As Tebow becomes the face of Focus on the Family on the biggest stage in the world, he simultaneously becomes synonymous with everything that this organization stands for. While Tebow might agree with the organization’s anti-abortion stance, does he agree with all of its other positions? Tebow is still a man in his early twenties, and probably does not have everything figured out yet. Does he want to be pigeonholed by the American people forevermore as someone who supports all that this extreme group supports?

Tim Tebow’s livelihood, and ability to provide for himself and his family for years to come, rests on the money he will make playing football. This includes professional contracts and endorsement. Michael Jordan has been called out for not being socially active during his playing days. In fact, Jordan would not even support an early civil rights leader running for Senate in his home state, saying, “Republicans buy sneakers, too.”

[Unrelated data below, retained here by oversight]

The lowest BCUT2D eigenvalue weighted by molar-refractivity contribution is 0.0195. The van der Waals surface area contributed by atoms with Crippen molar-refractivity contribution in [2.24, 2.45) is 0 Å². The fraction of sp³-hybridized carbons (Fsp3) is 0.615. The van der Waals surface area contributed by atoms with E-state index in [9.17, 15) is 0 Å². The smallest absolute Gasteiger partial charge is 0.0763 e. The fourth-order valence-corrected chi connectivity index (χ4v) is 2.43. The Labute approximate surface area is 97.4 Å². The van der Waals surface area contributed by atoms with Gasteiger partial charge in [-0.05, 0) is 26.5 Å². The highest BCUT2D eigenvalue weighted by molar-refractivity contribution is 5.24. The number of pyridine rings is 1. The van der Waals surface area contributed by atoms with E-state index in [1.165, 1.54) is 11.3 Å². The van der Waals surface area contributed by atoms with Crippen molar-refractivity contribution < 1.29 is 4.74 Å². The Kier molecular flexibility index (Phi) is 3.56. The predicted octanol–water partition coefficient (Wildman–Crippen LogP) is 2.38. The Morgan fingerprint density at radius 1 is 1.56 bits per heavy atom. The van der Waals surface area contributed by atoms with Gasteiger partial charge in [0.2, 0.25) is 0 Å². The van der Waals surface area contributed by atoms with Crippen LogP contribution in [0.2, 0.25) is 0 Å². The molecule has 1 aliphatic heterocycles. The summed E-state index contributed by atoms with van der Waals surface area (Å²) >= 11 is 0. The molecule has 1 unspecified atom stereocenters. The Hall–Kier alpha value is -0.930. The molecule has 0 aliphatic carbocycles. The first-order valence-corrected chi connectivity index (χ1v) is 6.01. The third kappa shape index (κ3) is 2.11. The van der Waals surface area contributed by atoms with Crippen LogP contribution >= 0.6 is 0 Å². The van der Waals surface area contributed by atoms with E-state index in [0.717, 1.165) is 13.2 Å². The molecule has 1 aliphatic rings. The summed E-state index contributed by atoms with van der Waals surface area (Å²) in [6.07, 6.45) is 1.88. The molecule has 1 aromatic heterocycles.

We don’t know how any of the most marketable athletes in the world – Peyton Manning and Tiger Woods to name a few – stand on social issues, and this is not by accident. By participating in this commercial, Tebow is severely limiting his marketing potential and losing potentially millions of future dollars. Add this to the fact that Tebow is not seen as a surefire NFL player (most experts predict he will be drafted in one of the late rounds), and most, if not all, possible endorsers will balk at the idea of signing him.